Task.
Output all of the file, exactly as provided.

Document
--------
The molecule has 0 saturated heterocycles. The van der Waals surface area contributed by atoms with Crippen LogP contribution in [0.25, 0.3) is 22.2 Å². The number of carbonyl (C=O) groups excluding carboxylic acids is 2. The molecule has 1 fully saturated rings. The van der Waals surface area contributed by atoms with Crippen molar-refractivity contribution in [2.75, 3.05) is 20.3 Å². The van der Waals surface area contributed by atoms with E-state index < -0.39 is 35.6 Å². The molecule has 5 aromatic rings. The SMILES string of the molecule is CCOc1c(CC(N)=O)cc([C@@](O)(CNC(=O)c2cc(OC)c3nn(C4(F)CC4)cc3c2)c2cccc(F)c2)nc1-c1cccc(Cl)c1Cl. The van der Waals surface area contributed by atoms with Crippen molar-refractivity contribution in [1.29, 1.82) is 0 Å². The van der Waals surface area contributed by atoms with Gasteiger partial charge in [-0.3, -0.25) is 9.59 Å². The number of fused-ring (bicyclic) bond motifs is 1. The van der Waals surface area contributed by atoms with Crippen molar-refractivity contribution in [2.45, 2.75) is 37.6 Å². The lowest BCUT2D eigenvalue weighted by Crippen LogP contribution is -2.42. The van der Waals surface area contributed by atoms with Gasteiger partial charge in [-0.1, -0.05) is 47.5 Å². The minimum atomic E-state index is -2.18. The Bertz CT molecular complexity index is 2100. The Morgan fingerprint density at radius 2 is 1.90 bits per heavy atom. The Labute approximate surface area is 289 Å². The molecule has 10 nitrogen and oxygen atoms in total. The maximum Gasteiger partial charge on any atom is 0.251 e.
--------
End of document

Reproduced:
The molecule has 0 saturated heterocycles. The van der Waals surface area contributed by atoms with Crippen LogP contribution in [0.25, 0.3) is 22.2 Å². The number of carbonyl (C=O) groups excluding carboxylic acids is 2. The molecule has 1 fully saturated rings. The van der Waals surface area contributed by atoms with Crippen molar-refractivity contribution in [2.75, 3.05) is 20.3 Å². The van der Waals surface area contributed by atoms with E-state index < -0.39 is 35.6 Å². The molecule has 5 aromatic rings. The SMILES string of the molecule is CCOc1c(CC(N)=O)cc([C@@](O)(CNC(=O)c2cc(OC)c3nn(C4(F)CC4)cc3c2)c2cccc(F)c2)nc1-c1cccc(Cl)c1Cl. The van der Waals surface area contributed by atoms with Crippen molar-refractivity contribution in [1.29, 1.82) is 0 Å². The van der Waals surface area contributed by atoms with Gasteiger partial charge in [-0.3, -0.25) is 9.59 Å². The number of fused-ring (bicyclic) bond motifs is 1. The van der Waals surface area contributed by atoms with Crippen molar-refractivity contribution in [2.45, 2.75) is 37.6 Å². The lowest BCUT2D eigenvalue weighted by Crippen LogP contribution is -2.42. The van der Waals surface area contributed by atoms with Gasteiger partial charge in [-0.1, -0.05) is 47.5 Å². The minimum atomic E-state index is -2.18. The Bertz CT molecular complexity index is 2100. The Morgan fingerprint density at radius 2 is 1.90 bits per heavy atom. The Labute approximate surface area is 289 Å². The molecule has 10 nitrogen and oxygen atoms in total. The maximum Gasteiger partial charge on any atom is 0.251 e.